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Councils call on banks to save Renewi’s Derby EfW

Derbyshire County Council and Derby City Council have formally asked the banks behind the delayed Sinfin waste processing and energy-from-waste (EfW) plant to intervene in order to save the project.

In a joint statement, the councils said they would terminate the contract with Resource Recovery Solutions (RRS), a partnership between Interserve and Renewi, if the banks did not take action.

The RRS facility includes a gasification facility, which was due to open in 2017 but has been beset by a series of technical problems.

The councils’ join statement said: “RRS has still not been able to resolve ongoing issues at the plant to allow it to pass the certified performance tests needed to bring it into full service.”

Sinfin is financially backed by the UK Green Infrastructure Platform and three international banks: Sumitomo Mitsui Banking Corporation and Shinsei Bank from Japan and Bayerische Landesbank from Germany.

The councils said it would still push to complete the facility if the contract with RRS is terminated.

Simon Spencer, deputy leader at Derbyshire County, said: “We’ve given RRS every opportunity to get the waste treatment centre up and running. But we cannot wait indefinitely, and the fact that the plant still has not passed certified performance tests is clearly of enormous concern to us.

“The contract gives specific rights to the funders to step into the project. So far they have not exercised their rights, but the time has come to formally give notice to them that they should step in.

“We don’t want to end our contract with RRS but, if the funders cannot find a robust way to push the project forward, then we will be left with little choice.”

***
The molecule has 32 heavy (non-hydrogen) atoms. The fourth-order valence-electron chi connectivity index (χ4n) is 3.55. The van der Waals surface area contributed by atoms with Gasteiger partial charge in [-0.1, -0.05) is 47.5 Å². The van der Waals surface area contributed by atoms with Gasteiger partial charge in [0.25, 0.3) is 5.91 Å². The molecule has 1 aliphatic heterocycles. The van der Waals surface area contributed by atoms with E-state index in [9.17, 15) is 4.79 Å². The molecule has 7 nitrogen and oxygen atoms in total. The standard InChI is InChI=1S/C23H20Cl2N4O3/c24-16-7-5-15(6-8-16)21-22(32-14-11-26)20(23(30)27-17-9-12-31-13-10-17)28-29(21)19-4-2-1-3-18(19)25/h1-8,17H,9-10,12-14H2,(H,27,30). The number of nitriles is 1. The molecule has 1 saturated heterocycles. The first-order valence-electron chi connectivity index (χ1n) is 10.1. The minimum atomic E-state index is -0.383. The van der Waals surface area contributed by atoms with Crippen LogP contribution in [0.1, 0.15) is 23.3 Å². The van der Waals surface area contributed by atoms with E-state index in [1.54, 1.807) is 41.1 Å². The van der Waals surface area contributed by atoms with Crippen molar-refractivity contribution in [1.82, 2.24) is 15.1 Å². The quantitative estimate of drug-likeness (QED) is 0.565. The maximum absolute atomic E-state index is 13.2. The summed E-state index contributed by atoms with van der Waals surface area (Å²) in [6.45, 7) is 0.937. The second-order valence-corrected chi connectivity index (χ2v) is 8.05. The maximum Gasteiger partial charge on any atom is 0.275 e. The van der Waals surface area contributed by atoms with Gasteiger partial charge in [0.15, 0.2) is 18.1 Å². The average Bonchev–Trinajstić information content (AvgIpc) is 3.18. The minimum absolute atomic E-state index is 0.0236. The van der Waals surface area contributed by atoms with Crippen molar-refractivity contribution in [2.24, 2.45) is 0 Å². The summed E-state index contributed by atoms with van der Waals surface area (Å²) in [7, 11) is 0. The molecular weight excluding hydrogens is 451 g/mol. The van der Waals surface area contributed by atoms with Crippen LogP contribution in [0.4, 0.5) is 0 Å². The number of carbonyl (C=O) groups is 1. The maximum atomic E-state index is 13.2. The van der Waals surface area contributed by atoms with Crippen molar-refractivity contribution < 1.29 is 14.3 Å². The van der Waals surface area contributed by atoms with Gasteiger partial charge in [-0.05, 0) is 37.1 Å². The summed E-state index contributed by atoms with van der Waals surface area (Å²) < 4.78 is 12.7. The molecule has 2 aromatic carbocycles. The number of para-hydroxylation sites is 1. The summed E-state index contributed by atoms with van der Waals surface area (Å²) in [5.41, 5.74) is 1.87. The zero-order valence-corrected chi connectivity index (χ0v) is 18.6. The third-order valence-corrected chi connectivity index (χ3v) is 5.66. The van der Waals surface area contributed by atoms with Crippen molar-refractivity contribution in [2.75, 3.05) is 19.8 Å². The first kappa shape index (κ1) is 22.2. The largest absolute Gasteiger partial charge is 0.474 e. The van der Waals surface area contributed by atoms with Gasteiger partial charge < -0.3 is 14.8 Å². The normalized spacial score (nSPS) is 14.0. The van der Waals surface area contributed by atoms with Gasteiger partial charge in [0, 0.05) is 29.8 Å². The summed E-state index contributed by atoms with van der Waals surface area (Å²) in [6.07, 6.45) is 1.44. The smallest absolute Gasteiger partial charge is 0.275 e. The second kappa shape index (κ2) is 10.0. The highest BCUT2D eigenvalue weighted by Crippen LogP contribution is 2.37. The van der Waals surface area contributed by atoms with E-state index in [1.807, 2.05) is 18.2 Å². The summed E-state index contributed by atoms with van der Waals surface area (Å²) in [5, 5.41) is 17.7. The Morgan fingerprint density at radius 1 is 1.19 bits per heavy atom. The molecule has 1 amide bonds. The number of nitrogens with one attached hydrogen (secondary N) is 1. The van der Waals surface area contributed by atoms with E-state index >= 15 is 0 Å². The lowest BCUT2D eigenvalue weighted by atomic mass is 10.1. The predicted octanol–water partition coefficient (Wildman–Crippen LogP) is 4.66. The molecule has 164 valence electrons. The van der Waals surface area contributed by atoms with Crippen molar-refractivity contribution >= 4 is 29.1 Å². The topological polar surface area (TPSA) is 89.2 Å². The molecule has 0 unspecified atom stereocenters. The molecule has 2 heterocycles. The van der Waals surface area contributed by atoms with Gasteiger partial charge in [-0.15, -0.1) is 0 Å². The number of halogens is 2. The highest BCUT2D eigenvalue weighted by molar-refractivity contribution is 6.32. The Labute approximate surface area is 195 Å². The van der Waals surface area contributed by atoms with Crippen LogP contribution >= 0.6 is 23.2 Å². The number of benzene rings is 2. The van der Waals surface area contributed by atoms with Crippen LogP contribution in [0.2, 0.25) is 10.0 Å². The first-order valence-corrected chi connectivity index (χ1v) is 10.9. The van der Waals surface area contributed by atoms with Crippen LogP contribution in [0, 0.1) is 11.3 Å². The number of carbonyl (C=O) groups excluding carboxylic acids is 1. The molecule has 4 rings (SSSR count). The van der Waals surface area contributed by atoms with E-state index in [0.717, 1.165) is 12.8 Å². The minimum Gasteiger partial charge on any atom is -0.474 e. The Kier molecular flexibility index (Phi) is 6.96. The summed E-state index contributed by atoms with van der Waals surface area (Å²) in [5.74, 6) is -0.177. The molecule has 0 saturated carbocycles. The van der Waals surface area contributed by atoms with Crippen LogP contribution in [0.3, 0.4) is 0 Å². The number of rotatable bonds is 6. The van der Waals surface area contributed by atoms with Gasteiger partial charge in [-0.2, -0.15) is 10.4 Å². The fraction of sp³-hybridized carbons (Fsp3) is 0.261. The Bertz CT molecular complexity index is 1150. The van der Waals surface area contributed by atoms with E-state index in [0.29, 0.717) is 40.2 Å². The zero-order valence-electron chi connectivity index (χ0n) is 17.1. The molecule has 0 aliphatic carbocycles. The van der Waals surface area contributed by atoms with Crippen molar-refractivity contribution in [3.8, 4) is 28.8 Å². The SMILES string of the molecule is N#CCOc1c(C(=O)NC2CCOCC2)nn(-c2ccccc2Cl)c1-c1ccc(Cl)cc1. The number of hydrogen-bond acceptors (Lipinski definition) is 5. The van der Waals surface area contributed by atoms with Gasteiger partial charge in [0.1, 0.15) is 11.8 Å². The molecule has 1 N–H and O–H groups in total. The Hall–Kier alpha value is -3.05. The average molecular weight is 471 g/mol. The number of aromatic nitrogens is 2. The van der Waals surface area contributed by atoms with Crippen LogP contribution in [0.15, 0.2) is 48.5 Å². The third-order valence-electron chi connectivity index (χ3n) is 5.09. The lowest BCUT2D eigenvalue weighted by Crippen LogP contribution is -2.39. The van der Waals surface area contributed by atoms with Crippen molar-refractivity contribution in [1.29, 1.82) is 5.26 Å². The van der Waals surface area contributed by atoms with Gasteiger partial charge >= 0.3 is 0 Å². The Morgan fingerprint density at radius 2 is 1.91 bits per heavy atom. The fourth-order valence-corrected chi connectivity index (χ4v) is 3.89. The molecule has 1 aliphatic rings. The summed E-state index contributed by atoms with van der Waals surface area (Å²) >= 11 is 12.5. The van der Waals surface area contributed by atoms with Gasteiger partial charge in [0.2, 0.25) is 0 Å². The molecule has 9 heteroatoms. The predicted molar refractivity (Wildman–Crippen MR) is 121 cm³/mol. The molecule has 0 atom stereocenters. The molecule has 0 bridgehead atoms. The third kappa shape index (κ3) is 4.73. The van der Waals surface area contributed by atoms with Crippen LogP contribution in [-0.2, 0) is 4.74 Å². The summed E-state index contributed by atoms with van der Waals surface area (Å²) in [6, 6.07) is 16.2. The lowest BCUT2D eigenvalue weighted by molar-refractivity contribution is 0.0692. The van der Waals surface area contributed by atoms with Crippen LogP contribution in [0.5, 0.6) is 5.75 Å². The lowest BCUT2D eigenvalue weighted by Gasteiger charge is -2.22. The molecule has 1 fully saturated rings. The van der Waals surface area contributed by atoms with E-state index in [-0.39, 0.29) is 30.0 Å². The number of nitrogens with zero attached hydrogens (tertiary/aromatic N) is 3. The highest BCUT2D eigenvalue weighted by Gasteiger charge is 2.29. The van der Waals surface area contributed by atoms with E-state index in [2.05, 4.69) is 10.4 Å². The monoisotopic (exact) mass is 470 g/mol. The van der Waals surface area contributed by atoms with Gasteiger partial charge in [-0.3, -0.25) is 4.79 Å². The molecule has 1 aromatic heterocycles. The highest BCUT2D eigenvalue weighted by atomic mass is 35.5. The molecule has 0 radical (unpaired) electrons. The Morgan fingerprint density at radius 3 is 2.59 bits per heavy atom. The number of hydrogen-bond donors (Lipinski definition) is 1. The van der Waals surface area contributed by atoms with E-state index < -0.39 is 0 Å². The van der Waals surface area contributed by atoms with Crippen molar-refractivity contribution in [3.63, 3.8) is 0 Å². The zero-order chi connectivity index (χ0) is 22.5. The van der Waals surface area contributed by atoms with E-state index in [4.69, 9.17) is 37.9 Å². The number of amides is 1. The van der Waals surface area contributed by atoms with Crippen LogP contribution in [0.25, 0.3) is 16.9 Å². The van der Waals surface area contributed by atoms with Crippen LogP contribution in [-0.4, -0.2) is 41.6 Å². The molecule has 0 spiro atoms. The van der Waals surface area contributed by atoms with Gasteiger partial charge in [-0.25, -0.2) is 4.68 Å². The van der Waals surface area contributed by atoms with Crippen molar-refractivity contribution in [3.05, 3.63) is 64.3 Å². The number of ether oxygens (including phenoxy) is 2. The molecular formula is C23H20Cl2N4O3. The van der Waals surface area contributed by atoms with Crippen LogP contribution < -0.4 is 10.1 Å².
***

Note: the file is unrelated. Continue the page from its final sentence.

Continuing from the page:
Don McLure, Derby City strategic director of corporate resources, said: “We’ve been pushing RRS to resolve outstanding issues at the plant and pass certified performance tests but, unfortunately, the delays continue.

“We need a facility to give us certainty about the future cost of dealing with Derby and Derbyshire’s waste, and this is the best option to get the plant fully operational as soon as possible.”

Readers' comments (2)

  • Derby city council and Derbyshire County council finally do the math and work out that the so-called 'energy-from-waste' incinerator, will bankrupt them. Reduction, reuse, recycling & composting are cheaper than incineration, yet recycling must be dismantled, (and is being in Derby) to 'feed' the burner contracts, - 'calorific' and 'organic' values.
    Yet Derby city council admitted that at a council meeting that recycling was cheaper than the incinerator.

    Mass balance also reveals more energy, (& diesel and water etc) wasted inthe process, than the tiny amount of energy created

    Burning plastics is high-carbon, polluting and definitely NOT 'green infrastructure'

    Banks which fund such wrongly called 'renewables' are supporting the destruction of world resources and bankrupting future generations, along with the planet.

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  • This all goes back to a time when Government wanted to get large construction companies involved in waste infrastructure to increase competition in the marketplace. Derby is between a rock and a hard place and I cannot see a way out after so many gasification failures. It may appear to work in theory, but not in economical practice. See:

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